John McCain described as increasingly frail, Senate sources say
Posted December 14, 2017 2:35 p.m. EST
(CNN) — Sources in the Senate tell CNN they have been worried about Sen. John McCain recently, following a week when the Arizona Republican was kept from the Senate to address side effects from his brain cancer treatment.
The sources described McCain as looking increasingly frail and said he has not spoken up in recent GOP meetings the way he had before, in addition to his absence this week for treatment at Walter Reed Medical Center.
One source said that McCain always used to speak up in these meetings, and that he hasn't at all recently. The source was not commenting on McCain's mental acuity, but on his energy level, and pointing out that his lack of participation was not normal.
Sen. Lindsey Graham of South Carolina, McCain's closest friend in the Senate, said he spoke with Cindy McCain on Wednesday about her husband's health.
"He is receiving treatment for the side effects of therapy," Graham said. "I feel pretty good about the way the treatment is affecting his underlying cancer. But the treatment has a downside. So he is trying to rest up. I am very confident that he will come back and continue to participate for a long time to come."
Graham said he did not talk to McCain's wife Cindy McCain about the potential for the senator to return next week for a tax vote; he only got an update on his health. He said he hopes to talk to McCain Thursday or see him in person soon.
"The main thing I am focused on is to just get better. John, take a little time. Rest up. It's OK," Graham said. "Take a day or two off. He's had a heck of a Senate schedule. And I hope he will take some time to regroup, do a little rehabilitation on his leg, and come back and participate in a way that only Sen. McCain can participate."
McCain received medical treatment last month for a minor tear to his right Achilles tendon requiring him to wear a walking boot.
House Speaker Paul Ryan said Thursday that GOP are being "flexible" on the timing of final votes on a major tax reform bill due to health-related absences from the Senate, and said he has spoken with Senate Majority Leader Mitch McConnell about timing.
"We're simply being flexible to honor their concerns about managing their schedule and some possible absences," Ryan said.
McCain, 81, is five months into treatment for brain cancer. He was diagnosed in July with a primary glioblastoma, a type of brain tumor. He underwent surgery to remove a blood clot associated with the tumor at the Mayo Clinic in Phoenix, and lab results from that surgery confirmed the presence of brain cancer associated with the blood clot.
McCain returned to Walter Reed this week for treatment that his office said was related to side effects of his cancer therapy.
Arizona Sen. Jeff Flake said he too spoke to Cindy McCain on Wednesday night about her husband's health.
"We expect him back," Flake told reporters. "I expect him back. He's obviously recovering from the effects of the treatment and so we expect him back."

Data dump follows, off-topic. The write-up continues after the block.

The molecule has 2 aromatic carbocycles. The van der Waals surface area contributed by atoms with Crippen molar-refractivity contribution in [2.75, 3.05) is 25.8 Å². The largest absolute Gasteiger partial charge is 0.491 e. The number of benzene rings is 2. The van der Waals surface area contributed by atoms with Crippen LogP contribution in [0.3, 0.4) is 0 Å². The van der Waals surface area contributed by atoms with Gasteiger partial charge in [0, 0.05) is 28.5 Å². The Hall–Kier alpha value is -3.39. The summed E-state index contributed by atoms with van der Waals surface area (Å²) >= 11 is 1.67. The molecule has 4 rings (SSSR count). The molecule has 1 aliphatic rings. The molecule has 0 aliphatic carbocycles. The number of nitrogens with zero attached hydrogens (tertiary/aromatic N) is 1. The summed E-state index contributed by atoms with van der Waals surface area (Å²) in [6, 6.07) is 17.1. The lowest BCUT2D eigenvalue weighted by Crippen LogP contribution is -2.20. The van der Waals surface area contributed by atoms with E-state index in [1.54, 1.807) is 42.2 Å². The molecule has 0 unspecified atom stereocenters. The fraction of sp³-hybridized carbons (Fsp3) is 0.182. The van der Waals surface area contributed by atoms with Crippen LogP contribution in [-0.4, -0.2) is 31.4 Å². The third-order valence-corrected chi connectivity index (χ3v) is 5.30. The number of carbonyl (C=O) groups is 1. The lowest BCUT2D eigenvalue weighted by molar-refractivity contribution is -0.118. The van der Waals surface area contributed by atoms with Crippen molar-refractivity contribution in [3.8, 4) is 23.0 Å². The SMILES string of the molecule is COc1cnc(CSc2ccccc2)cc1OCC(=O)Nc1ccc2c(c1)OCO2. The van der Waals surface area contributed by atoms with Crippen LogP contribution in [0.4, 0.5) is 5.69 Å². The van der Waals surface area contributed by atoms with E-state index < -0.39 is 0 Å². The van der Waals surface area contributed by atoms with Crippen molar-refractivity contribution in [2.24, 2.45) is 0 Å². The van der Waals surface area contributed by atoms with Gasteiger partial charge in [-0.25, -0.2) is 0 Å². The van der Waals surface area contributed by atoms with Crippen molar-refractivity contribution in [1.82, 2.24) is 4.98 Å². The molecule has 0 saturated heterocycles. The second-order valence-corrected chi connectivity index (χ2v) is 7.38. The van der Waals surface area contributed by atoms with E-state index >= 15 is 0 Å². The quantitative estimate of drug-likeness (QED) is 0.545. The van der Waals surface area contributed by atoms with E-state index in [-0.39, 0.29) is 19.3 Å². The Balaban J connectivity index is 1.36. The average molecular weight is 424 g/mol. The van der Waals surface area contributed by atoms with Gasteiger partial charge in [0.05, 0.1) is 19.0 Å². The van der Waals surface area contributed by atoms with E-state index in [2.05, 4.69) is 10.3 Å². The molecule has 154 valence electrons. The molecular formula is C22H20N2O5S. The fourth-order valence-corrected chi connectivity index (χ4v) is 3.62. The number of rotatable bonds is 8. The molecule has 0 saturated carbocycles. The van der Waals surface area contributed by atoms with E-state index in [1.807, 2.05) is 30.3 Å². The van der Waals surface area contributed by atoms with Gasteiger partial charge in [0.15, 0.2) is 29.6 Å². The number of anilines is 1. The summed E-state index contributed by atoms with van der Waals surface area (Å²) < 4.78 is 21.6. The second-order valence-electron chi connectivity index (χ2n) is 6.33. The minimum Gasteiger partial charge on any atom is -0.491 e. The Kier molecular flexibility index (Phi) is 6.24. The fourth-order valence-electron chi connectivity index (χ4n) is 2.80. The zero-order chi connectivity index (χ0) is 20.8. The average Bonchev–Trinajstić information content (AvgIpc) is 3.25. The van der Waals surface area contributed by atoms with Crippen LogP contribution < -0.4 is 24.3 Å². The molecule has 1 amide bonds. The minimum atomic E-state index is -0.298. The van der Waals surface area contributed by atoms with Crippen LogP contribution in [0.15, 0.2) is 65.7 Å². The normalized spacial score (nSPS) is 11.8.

Throughout his treatment, McCain has kept up his reputation as the "maverick" of the Senate -- which was on display in July, when McCain memorably returned from cancer treatment to walk onto the Senate floor and cast his thumbs-down vote against the Republican effort to repeal parts of President Barack Obama's signature health care law.
McCain has been a thorn in the side of President Donald Trump -- who'd criticized McCain in 2015, questioning McCain's war hero status and saying he prefers those "that weren't captured."
In a speech in Philadelphia in October this year, McCain fired back at Trump with a complete rejection of Trump's view of the United States' role in the world.
"To fear the world we have organized and led for three-quarters of a century, to abandon the ideals we have advanced around the globe, to refuse the obligations of international leadership and our duty to remain 'the last best hope of earth' for the sake of some half-baked, spurious nationalism cooked up by people who would rather find scapegoats than solve problems is as unpatriotic as an attachment to any other tired dogma of the past that Americans consigned to the ash heap of history," McCain said then.
As recently as Wednesday, McCain delivered a rebuke of Trump via Twitter, urging him to lay off his claims of "fake news" and saying Trump "must understand his harmful rhetoric only empowers repressive regimes to jail reporters & silence the truth."
Glioblastoma is an aggressive tumor that took the life of Beau Biden, the son of former Vice President Beau Biden, in 2015.
Biden spoke emotionally with McCain's daughter, Meghan McCain, on ABC's "The View" on Wednesday, recalling how her father had helped watch over his sons Hunter and Beau decades earlier.
"Look, one of the things that gave Beau courage, my word, was John (McCain). Your dad, you may remember when you were a little kid. Your dad took care of my Beau," Biden told Meghan McCain, holding her hand.
He talked about how the two had run against each other in the 2008 presidential race.
"We're like two brothers who were somehow raised by different fathers or something because of our points of view," Biden said. "Even when your dad got mad at me, said I should get the hell off the ticket, and remember what I said about your dad? I said, I know, and I mean this sincerely, I know if I picked up the phone tonight and called John McCain and said, ... 'I need your help, come,' he'd get on a plane and come. And I would for him."